Enlarge this image John Goodenough’s work led to the lithium-ion battery, now found in everything from phones to electric cars. He and fellow researchers at the University of Texas at Austin say they’ve come up with a faster-charging alternative. Gabriel Cristóver Pérez/KUT hide caption toggle caption Gabriel Cristóver Pérez/KUT Building a better battery is the Holy Grail for people who want better technology. Now researchers at the University of Texas at Austin say they may have found that battery — or something close. But their claims have sparked controversy. At…

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Pediatricians Advise No Fruit Juice Until Kids Are 1

Enlarge this image For children over 1 year old, pediatricians strongly recommend whole fruit instead of juice, because it contains fiber, which slows the absorption of sugar and fills you up the way juice doesn’t. KathyDewar/Getty Images hide caption toggle caption KathyDewar/Getty Images Kids under the age of 1 should avoid fruit juice, older kids should drink it only sparingly and all children should focus, instead, on eating whole fruit, according to the American Academy of Pediatrics. The pediatricians’ group previously advised against giving fruit juice to infants under 6…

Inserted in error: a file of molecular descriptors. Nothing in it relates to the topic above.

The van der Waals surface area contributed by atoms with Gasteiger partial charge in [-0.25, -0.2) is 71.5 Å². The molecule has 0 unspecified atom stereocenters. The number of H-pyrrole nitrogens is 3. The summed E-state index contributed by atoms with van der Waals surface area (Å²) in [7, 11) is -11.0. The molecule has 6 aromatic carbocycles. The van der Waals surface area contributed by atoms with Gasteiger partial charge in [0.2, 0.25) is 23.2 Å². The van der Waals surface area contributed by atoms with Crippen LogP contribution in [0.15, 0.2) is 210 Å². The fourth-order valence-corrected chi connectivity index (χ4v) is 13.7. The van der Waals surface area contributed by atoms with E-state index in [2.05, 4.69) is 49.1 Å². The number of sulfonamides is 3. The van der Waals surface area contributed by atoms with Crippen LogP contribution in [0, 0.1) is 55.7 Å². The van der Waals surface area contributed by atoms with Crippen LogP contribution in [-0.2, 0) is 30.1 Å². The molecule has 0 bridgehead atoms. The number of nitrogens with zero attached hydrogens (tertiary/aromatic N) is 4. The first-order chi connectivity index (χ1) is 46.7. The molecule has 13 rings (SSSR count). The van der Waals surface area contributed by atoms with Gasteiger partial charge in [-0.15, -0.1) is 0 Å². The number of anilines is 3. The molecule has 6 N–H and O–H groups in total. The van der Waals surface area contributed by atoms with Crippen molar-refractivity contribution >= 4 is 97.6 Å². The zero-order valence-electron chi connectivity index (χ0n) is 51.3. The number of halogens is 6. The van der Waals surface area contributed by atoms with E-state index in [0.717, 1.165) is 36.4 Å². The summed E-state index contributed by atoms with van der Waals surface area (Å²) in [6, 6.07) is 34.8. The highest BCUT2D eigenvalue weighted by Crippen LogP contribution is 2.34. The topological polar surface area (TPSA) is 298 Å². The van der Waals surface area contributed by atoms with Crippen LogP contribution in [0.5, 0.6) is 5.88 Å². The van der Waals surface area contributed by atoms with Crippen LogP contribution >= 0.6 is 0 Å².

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Cloud Eggs: The Latest Instagram Food Fad Is Actually Centuries Old

Enlarge this image Cloud eggs: It’s not just Instagrammers who find them pretty. Chefs of the 17th century whipped them up, too. Then, as now, they were meant to impress. Maria Godoy/NPR hide caption toggle caption Maria Godoy/NPR They’re seemingly unavoidable on Instagram these days: photos of bright yellow egg yolks nestled in a fluffy bed of egg whites, like the sun framed by billowy clouds. They’re called cloud eggs, and they’re pretty enough to look like a taste of heaven … which is probably why people are obsessively whipping…

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Why Brain Scientists Are Still Obsessed With The Curious Case Of Phineas Gage